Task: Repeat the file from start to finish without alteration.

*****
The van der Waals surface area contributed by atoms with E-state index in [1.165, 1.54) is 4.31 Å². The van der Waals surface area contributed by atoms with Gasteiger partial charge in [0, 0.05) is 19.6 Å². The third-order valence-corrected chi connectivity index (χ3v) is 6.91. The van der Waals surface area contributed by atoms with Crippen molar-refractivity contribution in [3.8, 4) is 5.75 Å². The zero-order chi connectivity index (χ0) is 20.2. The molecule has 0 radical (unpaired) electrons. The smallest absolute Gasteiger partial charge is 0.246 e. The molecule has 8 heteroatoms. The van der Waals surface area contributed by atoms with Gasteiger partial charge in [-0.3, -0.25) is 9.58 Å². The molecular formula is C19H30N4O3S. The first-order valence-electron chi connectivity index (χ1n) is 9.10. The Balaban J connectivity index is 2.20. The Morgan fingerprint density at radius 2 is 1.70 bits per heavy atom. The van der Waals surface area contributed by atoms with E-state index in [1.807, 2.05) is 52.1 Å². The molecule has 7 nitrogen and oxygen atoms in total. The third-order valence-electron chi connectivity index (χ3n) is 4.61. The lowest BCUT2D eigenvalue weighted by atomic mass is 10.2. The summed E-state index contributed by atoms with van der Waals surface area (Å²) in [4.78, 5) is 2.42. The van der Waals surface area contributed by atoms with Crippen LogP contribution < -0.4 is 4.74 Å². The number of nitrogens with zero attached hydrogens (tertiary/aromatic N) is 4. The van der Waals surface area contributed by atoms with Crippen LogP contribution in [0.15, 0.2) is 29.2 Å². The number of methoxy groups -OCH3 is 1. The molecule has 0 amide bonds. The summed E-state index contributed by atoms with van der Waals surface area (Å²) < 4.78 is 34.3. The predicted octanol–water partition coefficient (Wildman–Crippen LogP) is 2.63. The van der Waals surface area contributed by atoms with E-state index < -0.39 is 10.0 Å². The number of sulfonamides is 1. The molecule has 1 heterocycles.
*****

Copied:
The van der Waals surface area contributed by atoms with E-state index in [1.165, 1.54) is 4.31 Å². The van der Waals surface area contributed by atoms with Gasteiger partial charge in [0, 0.05) is 19.6 Å². The third-order valence-corrected chi connectivity index (χ3v) is 6.91. The van der Waals surface area contributed by atoms with Crippen molar-refractivity contribution in [3.8, 4) is 5.75 Å². The zero-order chi connectivity index (χ0) is 20.2. The molecule has 0 radical (unpaired) electrons. The smallest absolute Gasteiger partial charge is 0.246 e. The molecule has 8 heteroatoms. The van der Waals surface area contributed by atoms with Gasteiger partial charge in [-0.3, -0.25) is 9.58 Å². The molecular formula is C19H30N4O3S. The first-order valence-electron chi connectivity index (χ1n) is 9.10. The Balaban J connectivity index is 2.20. The Morgan fingerprint density at radius 2 is 1.70 bits per heavy atom. The van der Waals surface area contributed by atoms with E-state index in [1.807, 2.05) is 52.1 Å². The molecule has 7 nitrogen and oxygen atoms in total. The third-order valence-electron chi connectivity index (χ3n) is 4.61. The lowest BCUT2D eigenvalue weighted by atomic mass is 10.2. The summed E-state index contributed by atoms with van der Waals surface area (Å²) in [4.78, 5) is 2.42. The van der Waals surface area contributed by atoms with Crippen LogP contribution < -0.4 is 4.74 Å². The number of nitrogens with zero attached hydrogens (tertiary/aromatic N) is 4. The van der Waals surface area contributed by atoms with Crippen LogP contribution in [0.15, 0.2) is 29.2 Å². The number of methoxy groups -OCH3 is 1. The molecule has 0 amide bonds. The summed E-state index contributed by atoms with van der Waals surface area (Å²) < 4.78 is 34.3. The predicted octanol–water partition coefficient (Wildman–Crippen LogP) is 2.63. The van der Waals surface area contributed by atoms with E-state index < -0.39 is 10.0 Å². The number of sulfonamides is 1. The molecule has 1 heterocycles.